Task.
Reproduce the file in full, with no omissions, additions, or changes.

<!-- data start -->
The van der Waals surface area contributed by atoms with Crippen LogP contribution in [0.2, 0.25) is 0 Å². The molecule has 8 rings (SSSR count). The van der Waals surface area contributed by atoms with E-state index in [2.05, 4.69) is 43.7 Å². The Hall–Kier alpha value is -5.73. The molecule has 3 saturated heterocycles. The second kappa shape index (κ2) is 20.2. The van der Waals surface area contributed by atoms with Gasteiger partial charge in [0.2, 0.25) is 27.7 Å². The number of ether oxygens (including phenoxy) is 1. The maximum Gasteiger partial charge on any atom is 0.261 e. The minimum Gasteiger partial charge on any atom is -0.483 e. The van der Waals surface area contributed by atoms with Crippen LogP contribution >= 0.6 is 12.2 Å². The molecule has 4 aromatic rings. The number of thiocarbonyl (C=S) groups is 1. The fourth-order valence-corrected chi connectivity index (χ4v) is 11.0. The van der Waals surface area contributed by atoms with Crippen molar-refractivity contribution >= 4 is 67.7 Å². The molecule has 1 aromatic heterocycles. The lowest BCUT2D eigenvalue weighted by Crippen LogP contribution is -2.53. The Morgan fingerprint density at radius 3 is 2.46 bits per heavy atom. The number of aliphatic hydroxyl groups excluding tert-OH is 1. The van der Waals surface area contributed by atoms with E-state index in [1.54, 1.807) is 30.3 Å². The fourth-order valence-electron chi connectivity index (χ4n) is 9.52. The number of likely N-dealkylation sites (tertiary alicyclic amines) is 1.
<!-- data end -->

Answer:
The van der Waals surface area contributed by atoms with Crippen LogP contribution in [0.2, 0.25) is 0 Å². The molecule has 8 rings (SSSR count). The van der Waals surface area contributed by atoms with E-state index in [2.05, 4.69) is 43.7 Å². The Hall–Kier alpha value is -5.73. The molecule has 3 saturated heterocycles. The second kappa shape index (κ2) is 20.2. The van der Waals surface area contributed by atoms with Gasteiger partial charge in [0.2, 0.25) is 27.7 Å². The number of ether oxygens (including phenoxy) is 1. The maximum Gasteiger partial charge on any atom is 0.261 e. The minimum Gasteiger partial charge on any atom is -0.483 e. The van der Waals surface area contributed by atoms with Crippen LogP contribution >= 0.6 is 12.2 Å². The molecule has 4 aromatic rings. The number of thiocarbonyl (C=S) groups is 1. The fourth-order valence-corrected chi connectivity index (χ4v) is 11.0. The van der Waals surface area contributed by atoms with Crippen molar-refractivity contribution >= 4 is 67.7 Å². The molecule has 1 aromatic heterocycles. The lowest BCUT2D eigenvalue weighted by Crippen LogP contribution is -2.53. The Morgan fingerprint density at radius 3 is 2.46 bits per heavy atom. The number of aliphatic hydroxyl groups excluding tert-OH is 1. The van der Waals surface area contributed by atoms with E-state index in [1.54, 1.807) is 30.3 Å². The fourth-order valence-electron chi connectivity index (χ4n) is 9.52. The number of likely N-dealkylation sites (tertiary alicyclic amines) is 1.